Bullying and harassment can have negative effects on the development and mental health of GLBTQ students, such as extreme anxiety and depression, relationship problems, low self-esteem, substance abuse, and thoughts of suicide. These students are also at much greater risk of physical assault than other children and youth.
It is well established that LGBT youth experience great disparities with respect to mental health. One early 1990s study, highly regarded for its
methodology and large sample size, showed that 41% of males and 28% of females (under the LGBT umbrella) were either very troubled or extremely troubled by depression (as compared with a national average of 8% among all individuals over 12 years of age). These numbers have been confirmed more recently by the CDC, indicating little progress over 20 years. Suicide, suicidal ideation, and substance use also occur among LGBT youth at rates much higher than those among their heterosexual counterparts.
A 2013 study incorporating pooled data from 14 jurisdictions revealed stark differences between sexual minority students and sexual majority students in these areas. For example, 32.2% of sexual minority students (versus 11.7% of nonminority students) reported suicidal ideation, and 22.8% (versus 6.6% of nonminority students) reported actual suicide attempt.23,91In another study, GLBTQ students are two to three times as likely to commit suicide as heterosexual students and may account for a startling 30 percent of all completed youth suicides. These students are also more likely to experience suicidal thoughts, plans, and attempts than other students.30,46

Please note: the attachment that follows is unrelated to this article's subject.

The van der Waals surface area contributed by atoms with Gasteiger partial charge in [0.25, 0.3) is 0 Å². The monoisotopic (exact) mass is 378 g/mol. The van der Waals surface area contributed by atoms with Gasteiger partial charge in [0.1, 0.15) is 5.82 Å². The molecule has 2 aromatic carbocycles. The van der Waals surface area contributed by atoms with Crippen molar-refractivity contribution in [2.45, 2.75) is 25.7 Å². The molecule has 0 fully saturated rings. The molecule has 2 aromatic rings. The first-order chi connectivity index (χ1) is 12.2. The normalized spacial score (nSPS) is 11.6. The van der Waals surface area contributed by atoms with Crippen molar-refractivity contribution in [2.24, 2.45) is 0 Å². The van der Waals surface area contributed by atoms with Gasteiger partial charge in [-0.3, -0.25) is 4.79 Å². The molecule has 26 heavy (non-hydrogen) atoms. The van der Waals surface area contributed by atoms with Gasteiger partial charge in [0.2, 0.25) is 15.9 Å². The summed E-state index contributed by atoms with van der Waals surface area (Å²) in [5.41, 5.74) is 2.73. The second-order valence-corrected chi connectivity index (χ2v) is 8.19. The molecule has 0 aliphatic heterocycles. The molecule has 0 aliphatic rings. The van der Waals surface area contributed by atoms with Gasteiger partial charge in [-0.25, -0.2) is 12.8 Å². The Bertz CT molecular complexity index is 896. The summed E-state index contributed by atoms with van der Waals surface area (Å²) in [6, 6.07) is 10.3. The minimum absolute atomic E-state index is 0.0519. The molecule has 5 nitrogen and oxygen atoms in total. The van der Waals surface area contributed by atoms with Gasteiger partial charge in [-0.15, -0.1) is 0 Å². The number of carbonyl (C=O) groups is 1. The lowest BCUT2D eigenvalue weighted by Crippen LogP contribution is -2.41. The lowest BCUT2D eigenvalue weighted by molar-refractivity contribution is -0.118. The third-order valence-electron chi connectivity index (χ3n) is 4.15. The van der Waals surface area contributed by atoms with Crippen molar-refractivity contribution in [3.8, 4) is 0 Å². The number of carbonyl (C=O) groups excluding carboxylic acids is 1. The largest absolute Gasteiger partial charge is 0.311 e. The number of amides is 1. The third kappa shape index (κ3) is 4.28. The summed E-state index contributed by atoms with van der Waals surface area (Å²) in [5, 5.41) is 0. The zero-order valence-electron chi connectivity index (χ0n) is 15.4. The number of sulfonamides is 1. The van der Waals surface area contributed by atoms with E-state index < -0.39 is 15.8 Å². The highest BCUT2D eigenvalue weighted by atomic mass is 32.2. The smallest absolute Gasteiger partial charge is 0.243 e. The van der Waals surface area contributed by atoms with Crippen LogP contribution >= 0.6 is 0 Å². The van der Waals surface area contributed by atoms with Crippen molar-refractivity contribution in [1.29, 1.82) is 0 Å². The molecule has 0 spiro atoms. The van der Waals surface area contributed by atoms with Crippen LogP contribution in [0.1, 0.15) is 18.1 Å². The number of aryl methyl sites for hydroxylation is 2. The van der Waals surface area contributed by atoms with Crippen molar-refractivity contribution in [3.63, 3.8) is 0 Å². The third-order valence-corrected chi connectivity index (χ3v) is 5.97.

Students who had experienced anti-gay harassment are four times more likely than non-harassed youth to be threatened with or injured by a weapon. Twenty-two percent of GLBTQ students had skipped school in the last month for safety concerns and are three times more likely to drop out of school. GLBTQ students are also at risk for not getting the support they need when they are being bullied due to their perceptions that adults at school may have intolerant attitudes or may not provide confidential help in which to deal with their situation.Four out of five GLBTQ students say they know of no supportive adult atschool.